Mystery shopping is a term that describes a field based research technique of using independent auditors posing as customers to gather information about product quality and service delivery by a retail firm. The "mystery shopper" poses as a customer in order to objectively gather information on the business being studied. Getting a customer's view of one's business is a widely recognized tool in both the marketing and customer service arenas. When mystery shoppers are dispatched to visit a business, they use criteria developed by the client to evaluate the business and focus primarily on service delivery and the sales skills of employees. Their reports, usually written, are forwarded to the client and can be used in a number of ways. Mystery shoppers can also objectively evaluate competitors and their service delivery and product mix for comparisons and benchmarking.
Mystery shopping can allow a firm to create a competitive edge. It can also assist retailers in developing and evaluating strategies to retain current customers. The first step in mystery shopping is to identify your firm's important customer service characteristics and objectives—often flowing from your strategy and overall goals and objectives. Next a firm uses these variables to develop a mystery shopping questionnaire, either alone or with the help or a consultant or mystery shopping firm. The survey can include a mix of narrative and check-off questions. Typical areas of assessment are customer service, suggestive selling and up-selling techniques, teamwork, employee and management activities, head-count, store appearance and organization, merchandise displays and stock, cleanliness of the location, signage and advertising compliance, time in line and time elapsed for service, product quality, order accuracy, customer's preferences, cash handling, and return policies. After pre-testing the questionnaire, mysteryshoppersarehiredtodoanassessment. Assessments can be on-site or via the telephone or even the Internet. A sample size as well as a period of time for the mystery shopping program is determined and results are used for feedback.
Managers can use the reports from mystery shoppers to evaluate their locations, and the results can be used to provide employee recognition and other positive reinforcements of loyalty and morale through incentive programs. Many restaurants, banks, supermarkets, and clothing retailers have used the techniques, along with hotels, furniture stores, grocery stores, gas stations, movie theaters, automotive repair shops, bars, athletic clubs, bowling alleys, and almost any business where customer service is important. As the service sector of the economy has increased, so has the demand for mystery shoppers.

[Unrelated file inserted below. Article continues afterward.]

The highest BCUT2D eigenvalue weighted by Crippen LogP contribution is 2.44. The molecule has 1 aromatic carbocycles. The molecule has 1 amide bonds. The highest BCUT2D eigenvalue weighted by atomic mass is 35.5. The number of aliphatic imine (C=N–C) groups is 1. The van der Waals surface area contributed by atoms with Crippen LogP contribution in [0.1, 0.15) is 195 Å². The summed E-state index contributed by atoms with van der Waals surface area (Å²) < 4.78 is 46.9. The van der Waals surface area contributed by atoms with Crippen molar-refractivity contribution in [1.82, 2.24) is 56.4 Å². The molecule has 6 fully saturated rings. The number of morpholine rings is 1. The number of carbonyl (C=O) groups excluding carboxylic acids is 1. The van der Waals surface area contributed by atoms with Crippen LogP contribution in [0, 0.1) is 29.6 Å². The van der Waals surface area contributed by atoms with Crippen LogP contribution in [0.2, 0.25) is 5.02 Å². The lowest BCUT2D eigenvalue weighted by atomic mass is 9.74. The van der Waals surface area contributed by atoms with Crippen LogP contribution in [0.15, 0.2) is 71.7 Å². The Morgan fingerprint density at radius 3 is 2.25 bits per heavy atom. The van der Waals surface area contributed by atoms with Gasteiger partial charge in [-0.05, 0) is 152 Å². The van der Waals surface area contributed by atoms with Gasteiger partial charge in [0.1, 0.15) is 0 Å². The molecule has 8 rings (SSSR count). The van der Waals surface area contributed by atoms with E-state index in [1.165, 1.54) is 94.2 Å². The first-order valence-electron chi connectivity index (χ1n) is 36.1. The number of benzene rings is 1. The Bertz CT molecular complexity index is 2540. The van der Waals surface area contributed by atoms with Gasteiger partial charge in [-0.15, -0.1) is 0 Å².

Some retailers are large enough to have their own in-house program in place. Other smaller companies who do not have the resources to develop a quality mystery shopping program in-house use mystery shopping contractors. These contractors directly hire and train the mystery shoppers, who work as independent contractors.
The reports from mystery shoppers can measure training and levels of customer service pre- and post-training. Mystery shopping allows managers to determine if the services employees are providing are appropriate. Shopping reports can assess promotional campaigns and even verify employees' honesty in handling cash and charges.
Reports over time can yield a longitudinal database of averages. Some industries share findings so managers can know regional or national averages for an industry. At the Web site Managerspot.com, for example, restaurant owners can compare their numbers from mystery shopping reports with a pool of similar, but anonymous, restaurants.
The use of mystery shopping is just one part of a company-wide program to develop and augment employee performance. The idea is to learn from a consumer's point of view which areas of service and product quality are most important and what areas need improvement. Data from the shopping results can be used by the company to make necessary changes on a timely basis. The results should be used for developmental and reward purposes and not for punishment.
Mystery shopping is a valuable tool to businesses and is especially helpful for small, start-up businesses who need accurate and fast information to assess their employees and compare their products and services to the competition.
Liddle, Alan J. "Managerspot.com: It's Not Quite Like Any Other Potentially Useful Tool You Might Try This Year." Nation's Restaurant News. July 31, 2000.
Moore, Karen Gomes. "Mystery Shopping." Discount Merchandisers. October 1999.